• Gaddafi says protestors aren’t being killed en masse. So a google doc spreadsheet has been started to gather as many identities of the confirmed dead as possible, complete w. their facebook profiles, so you can see who they were. Social media.
  • The protestors are not a few thugs on drugs, as Gaddafi says – (that’s perhaps what Gaddafi is) – an interactive google map shows the protests in Libya, distributed throughout the country. Social media.
  • Social media itself is being transformed by these revolutions and by Wikileaks. Twitter just indicated it won’t hand over information on people just because a government asks for it. As a result, it’s the preferred source of real-time updates in places the press can’t go to “confirm” things. Everyone is the press. And instead of fighting for “exclusive” stories, Twitter is all about sharing and retweeting.

Don’t think this is significant? Imagine, if you will, the black plague – but with twitter and google. I think the plague is the absolute best example – it’s not a war to be covered in the name of secrecy or to hide atrocities or because one side wishes to rewrite things. And it spreads faster, as a virus, and to everyone. How about the Protestant Reformation? The fall of Rome (either the old city of Rome in the 6th century, if you go with Gibbon, or the Roman Empire in the 15th, if you follow it through its millenium of Byzantine history). What about the Russian Revolution, the French Revolution, the American Revolution, the War Between the States in the US? What if they had twitter and google and youtube?

It’s interesting, too, to connect what’s happening with social media to the results of global “free trade”. There’s vulnerability on the economic side, because of free trade policies – when you create a network instead of isolated systems you make it possible for trojan-like stimuli to have rolling effects across the whole, and that’s of course exactly what we’re seeing happen from Korea to Iceland. With social networks, though, there’s something I’ll call the social firewall. It’s a self-correcting, self-moderating network that, as the anonymous person said, routes around damage, such as censorship. And the nice thing, that the dummies trying to regulate it haven’t figured out, the nice thing for humanity, which needs tools that contribute to its survival, especially to counteract the systems that contribute to its starvation, bankruptcy, and downfall, is that social networks tend to spawn other social networks – to replicate. Social networks are the worm virus of survival in the pristine code of control.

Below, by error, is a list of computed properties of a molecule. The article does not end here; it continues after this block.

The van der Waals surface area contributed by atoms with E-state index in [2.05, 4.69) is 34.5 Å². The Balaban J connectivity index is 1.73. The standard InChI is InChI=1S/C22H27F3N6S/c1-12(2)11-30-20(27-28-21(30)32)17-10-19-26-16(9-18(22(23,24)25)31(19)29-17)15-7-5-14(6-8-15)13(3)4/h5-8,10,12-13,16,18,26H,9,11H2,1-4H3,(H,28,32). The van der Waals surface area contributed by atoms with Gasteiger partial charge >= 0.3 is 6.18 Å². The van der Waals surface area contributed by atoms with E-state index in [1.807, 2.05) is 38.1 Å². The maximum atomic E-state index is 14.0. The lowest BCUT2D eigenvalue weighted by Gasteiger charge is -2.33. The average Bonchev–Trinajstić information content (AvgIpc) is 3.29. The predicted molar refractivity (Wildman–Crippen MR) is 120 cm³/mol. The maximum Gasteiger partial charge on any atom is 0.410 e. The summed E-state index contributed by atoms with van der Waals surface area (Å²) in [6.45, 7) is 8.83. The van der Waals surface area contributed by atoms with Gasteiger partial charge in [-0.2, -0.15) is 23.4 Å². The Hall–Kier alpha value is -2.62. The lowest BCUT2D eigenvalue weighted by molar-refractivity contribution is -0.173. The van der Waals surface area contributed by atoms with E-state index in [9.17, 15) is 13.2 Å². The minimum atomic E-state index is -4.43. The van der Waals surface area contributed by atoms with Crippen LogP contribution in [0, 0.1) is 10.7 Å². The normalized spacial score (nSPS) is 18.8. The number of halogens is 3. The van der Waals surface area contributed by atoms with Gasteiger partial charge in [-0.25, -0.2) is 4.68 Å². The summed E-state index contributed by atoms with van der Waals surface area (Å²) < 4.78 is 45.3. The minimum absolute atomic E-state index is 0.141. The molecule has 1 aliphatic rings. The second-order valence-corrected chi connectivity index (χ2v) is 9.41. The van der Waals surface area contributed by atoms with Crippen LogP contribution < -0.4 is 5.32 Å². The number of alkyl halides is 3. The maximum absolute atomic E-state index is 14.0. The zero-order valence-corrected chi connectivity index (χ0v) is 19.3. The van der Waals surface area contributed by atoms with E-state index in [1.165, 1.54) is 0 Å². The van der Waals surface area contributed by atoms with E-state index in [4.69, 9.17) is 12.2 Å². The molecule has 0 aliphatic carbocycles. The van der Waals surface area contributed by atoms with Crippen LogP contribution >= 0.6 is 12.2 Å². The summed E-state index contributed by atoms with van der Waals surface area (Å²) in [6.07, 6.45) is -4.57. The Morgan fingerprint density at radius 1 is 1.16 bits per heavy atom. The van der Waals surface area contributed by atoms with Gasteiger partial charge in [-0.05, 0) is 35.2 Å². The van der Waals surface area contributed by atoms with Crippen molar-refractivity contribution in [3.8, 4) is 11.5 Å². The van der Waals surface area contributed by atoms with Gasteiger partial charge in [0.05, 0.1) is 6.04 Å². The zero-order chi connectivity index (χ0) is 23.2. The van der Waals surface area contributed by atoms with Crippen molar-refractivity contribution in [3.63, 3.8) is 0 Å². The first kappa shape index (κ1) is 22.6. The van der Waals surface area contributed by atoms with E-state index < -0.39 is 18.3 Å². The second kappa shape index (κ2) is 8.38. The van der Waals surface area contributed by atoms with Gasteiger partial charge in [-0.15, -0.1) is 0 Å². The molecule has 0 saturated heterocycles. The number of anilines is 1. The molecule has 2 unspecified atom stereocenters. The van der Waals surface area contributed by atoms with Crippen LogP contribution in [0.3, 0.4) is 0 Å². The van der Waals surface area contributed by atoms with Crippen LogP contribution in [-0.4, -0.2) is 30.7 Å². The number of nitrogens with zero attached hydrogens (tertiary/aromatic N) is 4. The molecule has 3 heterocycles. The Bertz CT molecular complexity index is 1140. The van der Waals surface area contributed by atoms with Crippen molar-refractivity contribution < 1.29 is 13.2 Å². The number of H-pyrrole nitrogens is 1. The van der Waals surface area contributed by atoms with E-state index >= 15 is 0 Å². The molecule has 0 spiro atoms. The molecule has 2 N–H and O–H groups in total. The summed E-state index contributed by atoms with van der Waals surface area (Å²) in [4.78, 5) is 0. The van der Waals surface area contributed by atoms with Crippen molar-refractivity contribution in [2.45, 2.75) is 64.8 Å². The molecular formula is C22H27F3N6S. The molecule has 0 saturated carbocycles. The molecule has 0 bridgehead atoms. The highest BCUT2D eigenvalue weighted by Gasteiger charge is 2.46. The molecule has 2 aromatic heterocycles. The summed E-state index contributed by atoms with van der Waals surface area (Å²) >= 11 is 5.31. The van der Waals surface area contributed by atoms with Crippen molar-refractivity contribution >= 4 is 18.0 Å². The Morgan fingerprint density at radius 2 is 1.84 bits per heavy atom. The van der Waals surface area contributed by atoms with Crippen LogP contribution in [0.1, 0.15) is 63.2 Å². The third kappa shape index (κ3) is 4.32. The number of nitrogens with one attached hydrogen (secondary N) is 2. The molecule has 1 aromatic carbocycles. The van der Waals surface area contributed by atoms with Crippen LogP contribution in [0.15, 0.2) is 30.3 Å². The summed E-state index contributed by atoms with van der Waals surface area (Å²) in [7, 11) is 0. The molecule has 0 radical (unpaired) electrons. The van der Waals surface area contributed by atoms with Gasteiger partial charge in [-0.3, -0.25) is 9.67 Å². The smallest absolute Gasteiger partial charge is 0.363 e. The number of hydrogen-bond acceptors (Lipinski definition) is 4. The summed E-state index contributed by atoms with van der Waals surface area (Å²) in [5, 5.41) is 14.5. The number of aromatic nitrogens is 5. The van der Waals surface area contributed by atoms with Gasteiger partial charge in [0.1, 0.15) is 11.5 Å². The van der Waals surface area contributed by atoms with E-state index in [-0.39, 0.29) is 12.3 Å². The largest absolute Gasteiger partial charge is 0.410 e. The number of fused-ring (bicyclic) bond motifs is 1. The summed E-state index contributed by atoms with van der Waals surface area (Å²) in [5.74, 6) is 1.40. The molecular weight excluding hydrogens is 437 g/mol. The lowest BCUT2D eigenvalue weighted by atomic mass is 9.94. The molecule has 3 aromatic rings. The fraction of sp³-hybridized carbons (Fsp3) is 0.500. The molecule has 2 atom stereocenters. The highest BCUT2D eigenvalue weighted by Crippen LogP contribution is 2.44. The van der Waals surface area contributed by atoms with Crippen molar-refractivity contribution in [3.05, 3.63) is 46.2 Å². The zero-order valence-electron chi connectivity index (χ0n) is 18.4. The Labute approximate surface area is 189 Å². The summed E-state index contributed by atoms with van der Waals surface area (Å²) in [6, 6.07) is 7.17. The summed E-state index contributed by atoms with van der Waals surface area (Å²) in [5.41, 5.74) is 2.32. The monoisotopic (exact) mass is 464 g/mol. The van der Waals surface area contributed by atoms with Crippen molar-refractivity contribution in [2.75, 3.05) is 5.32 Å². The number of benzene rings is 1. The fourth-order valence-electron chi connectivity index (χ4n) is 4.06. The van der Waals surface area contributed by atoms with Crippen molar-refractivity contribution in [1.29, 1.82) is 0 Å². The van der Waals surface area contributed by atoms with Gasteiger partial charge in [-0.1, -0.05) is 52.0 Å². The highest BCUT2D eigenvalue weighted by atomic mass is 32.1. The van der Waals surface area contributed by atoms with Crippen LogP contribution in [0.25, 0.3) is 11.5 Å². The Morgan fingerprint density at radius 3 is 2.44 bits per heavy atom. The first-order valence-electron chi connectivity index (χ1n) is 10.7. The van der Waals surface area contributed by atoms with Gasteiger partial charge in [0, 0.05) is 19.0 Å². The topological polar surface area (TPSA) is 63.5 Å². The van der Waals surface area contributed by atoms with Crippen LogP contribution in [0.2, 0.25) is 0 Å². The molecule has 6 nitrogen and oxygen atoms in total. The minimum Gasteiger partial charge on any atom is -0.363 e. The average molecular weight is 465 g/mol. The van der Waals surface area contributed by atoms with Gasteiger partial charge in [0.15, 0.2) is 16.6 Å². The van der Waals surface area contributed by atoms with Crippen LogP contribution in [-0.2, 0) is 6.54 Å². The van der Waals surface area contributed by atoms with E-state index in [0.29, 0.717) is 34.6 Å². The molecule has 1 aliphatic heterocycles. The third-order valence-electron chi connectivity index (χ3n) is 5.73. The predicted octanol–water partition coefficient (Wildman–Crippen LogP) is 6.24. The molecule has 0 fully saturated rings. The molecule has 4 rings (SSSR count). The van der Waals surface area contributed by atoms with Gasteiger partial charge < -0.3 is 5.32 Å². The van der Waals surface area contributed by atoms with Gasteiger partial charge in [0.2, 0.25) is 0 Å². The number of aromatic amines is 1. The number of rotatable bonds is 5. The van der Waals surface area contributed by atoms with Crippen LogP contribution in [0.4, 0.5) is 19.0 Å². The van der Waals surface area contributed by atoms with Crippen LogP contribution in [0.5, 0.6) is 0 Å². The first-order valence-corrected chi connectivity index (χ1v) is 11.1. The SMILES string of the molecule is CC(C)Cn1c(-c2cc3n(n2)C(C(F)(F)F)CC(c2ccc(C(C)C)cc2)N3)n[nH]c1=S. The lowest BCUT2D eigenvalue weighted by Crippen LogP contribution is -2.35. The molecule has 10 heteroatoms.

Official Market Moose theme song for 2011 is….

Daniel DiGriz

Daniel DiGriz is a corporate storyteller and Digital Ecologist® at MadPipe, which provides creative direction, marketing leadership, and campaign direction for firms that want a stronger connection with their audience. A Digital Ecologist® applies strategic principles from both natural and digital ecologies to help organizations thrive across multiple ecosystems. Daniel hosts podcasts, speaks at conferences, and his ideas have appeared in Inc, SmartBlog, MediaPost, Forbes, and Success Magazine.